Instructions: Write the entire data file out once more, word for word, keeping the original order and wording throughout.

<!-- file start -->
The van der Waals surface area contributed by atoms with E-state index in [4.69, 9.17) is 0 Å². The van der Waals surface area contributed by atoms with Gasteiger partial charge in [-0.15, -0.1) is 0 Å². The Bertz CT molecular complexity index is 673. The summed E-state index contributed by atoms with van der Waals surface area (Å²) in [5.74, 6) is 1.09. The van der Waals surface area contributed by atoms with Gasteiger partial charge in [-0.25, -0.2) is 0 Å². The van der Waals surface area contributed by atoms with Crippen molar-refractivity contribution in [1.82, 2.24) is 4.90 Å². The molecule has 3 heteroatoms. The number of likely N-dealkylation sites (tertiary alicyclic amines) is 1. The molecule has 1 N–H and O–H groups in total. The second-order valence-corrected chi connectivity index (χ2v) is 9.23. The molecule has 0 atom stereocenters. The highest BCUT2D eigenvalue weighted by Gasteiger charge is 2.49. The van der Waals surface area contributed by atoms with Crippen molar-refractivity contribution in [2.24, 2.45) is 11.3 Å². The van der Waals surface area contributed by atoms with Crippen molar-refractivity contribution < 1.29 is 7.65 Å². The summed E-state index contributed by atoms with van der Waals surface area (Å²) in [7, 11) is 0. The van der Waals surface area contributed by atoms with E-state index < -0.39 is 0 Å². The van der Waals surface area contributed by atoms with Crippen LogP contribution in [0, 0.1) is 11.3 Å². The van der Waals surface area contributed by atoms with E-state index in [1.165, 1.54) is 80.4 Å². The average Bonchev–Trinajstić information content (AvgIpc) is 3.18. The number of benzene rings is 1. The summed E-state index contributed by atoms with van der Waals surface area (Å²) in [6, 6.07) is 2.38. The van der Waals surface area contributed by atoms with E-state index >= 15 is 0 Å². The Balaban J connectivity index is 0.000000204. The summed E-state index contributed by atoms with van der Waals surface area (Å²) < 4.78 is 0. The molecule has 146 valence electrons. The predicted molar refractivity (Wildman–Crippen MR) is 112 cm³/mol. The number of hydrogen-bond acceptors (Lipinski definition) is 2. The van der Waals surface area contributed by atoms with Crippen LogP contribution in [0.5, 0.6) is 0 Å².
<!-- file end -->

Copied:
The van der Waals surface area contributed by atoms with E-state index in [4.69, 9.17) is 0 Å². The van der Waals surface area contributed by atoms with Gasteiger partial charge in [-0.15, -0.1) is 0 Å². The Bertz CT molecular complexity index is 673. The summed E-state index contributed by atoms with van der Waals surface area (Å²) in [5.74, 6) is 1.09. The van der Waals surface area contributed by atoms with Gasteiger partial charge in [-0.25, -0.2) is 0 Å². The van der Waals surface area contributed by atoms with Crippen molar-refractivity contribution in [1.82, 2.24) is 4.90 Å². The molecule has 3 heteroatoms. The number of likely N-dealkylation sites (tertiary alicyclic amines) is 1. The molecule has 1 N–H and O–H groups in total. The second-order valence-corrected chi connectivity index (χ2v) is 9.23. The molecule has 0 atom stereocenters. The highest BCUT2D eigenvalue weighted by Gasteiger charge is 2.49. The van der Waals surface area contributed by atoms with Crippen molar-refractivity contribution in [2.24, 2.45) is 11.3 Å². The van der Waals surface area contributed by atoms with Crippen molar-refractivity contribution < 1.29 is 7.65 Å². The summed E-state index contributed by atoms with van der Waals surface area (Å²) in [7, 11) is 0. The van der Waals surface area contributed by atoms with E-state index < -0.39 is 0 Å². The van der Waals surface area contributed by atoms with Crippen LogP contribution in [0, 0.1) is 11.3 Å². The van der Waals surface area contributed by atoms with E-state index in [1.165, 1.54) is 80.4 Å². The average Bonchev–Trinajstić information content (AvgIpc) is 3.18. The number of benzene rings is 1. The summed E-state index contributed by atoms with van der Waals surface area (Å²) in [6, 6.07) is 2.38. The van der Waals surface area contributed by atoms with E-state index >= 15 is 0 Å². The Balaban J connectivity index is 0.000000204. The summed E-state index contributed by atoms with van der Waals surface area (Å²) < 4.78 is 0. The molecule has 146 valence electrons. The predicted molar refractivity (Wildman–Crippen MR) is 112 cm³/mol. The number of hydrogen-bond acceptors (Lipinski definition) is 2. The van der Waals surface area contributed by atoms with Crippen LogP contribution in [0.5, 0.6) is 0 Å².